Seif El Rashidi is an architectural historian whose work involves the preservation and regeneration of historic cities, as well as the development and management of heritage engagement projects. He is currently the director of the Barakat Trust and the Project Manager for the Institute of Historical Research’s Layers of London Project. He also is on the advisory board of the British Council’s Cultural Protection Fund and a member of the Fabric Advisory Committee of Chichester Cathedral.
He was previously the Magna Carta Programme Manager for Salisbury Cathedral (2015-2016), the coordinator of Durham World Heritage Site (2008-2014) and a historian and planner for the Aga Khan Trust for Culture’s Darb al-Ahmar Revitalisation Project in Cairo (1997-2008). He also previously worked for Ahmad Hamid Architects (1995-1997).
Seif El Rashidi has degrees in economics and the history of Islamic art and architecture from the American University in Cairo, as well as a degree from the London School of Economics and Political Science in urban regeneration.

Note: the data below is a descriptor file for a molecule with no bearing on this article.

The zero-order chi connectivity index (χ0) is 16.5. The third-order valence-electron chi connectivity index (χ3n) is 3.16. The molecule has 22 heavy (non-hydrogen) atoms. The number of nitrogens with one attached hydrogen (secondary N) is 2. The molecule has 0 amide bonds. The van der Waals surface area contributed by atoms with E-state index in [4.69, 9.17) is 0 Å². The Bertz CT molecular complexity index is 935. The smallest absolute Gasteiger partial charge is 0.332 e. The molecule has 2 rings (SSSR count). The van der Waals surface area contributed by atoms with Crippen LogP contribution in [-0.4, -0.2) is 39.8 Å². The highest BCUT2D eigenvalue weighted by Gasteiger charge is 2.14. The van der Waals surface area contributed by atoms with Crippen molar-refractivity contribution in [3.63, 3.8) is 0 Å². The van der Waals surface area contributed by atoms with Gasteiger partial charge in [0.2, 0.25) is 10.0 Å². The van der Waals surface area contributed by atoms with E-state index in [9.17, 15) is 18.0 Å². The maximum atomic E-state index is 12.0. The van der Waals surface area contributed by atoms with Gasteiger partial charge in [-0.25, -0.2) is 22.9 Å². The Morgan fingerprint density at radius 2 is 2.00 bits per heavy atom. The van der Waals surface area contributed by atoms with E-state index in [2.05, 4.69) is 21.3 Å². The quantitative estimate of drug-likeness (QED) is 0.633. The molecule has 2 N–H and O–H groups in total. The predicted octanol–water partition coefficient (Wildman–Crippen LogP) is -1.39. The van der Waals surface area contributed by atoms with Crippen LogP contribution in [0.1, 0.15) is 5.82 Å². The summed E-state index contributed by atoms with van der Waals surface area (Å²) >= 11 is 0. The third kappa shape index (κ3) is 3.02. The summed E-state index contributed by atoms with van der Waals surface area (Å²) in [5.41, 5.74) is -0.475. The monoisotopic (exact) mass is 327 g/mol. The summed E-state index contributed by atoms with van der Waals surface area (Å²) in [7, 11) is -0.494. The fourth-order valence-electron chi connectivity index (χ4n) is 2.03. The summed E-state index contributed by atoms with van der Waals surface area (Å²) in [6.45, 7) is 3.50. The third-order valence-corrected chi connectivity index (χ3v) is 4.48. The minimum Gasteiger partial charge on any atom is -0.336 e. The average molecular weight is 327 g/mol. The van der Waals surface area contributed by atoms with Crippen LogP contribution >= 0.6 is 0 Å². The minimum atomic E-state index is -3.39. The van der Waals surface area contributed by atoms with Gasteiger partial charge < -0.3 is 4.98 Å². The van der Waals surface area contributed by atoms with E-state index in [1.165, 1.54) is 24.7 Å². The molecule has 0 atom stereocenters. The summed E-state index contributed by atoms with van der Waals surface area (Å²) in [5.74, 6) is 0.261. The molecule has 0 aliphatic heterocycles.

He recently co-authored The Tentmakers of Cairo: Egypt’s Medieval and Modern Applique Craft (2018).
Shortlisted Projects: Conservation in Architecture and Plurality. Edited by Mohsen Mostafavi. Zurich: Lars Muller Publishers, 2016.
This publication features the winners and shortlisted projects for the 13h cycle of the Aga Khan Award for Architecture.
This book brings together a diverse range of exemplary architectural projects from across the globe. Carefully selected and examined by a team of experts, these projects demonstrate innovative approaches that respond to the challenges and potentials of contemporary conditions and contexts.
One guiding principle of this 13th Cycle of the Aga Khan Award for Architecture is the importance of plurality. Since its inception the Award has aimed to be inclusive and to embrace the engagement of a diverse group of users. But equally, it has sought projects that explore a plurality of methods and architecture in achieving that goal.
Here, the authors of the essays use that productive tension between architecture and plurality not only to provide a framework for the examination of the projects but also to explore the intellectual and projective means by which architecture are plurality can find other common grounds in the future.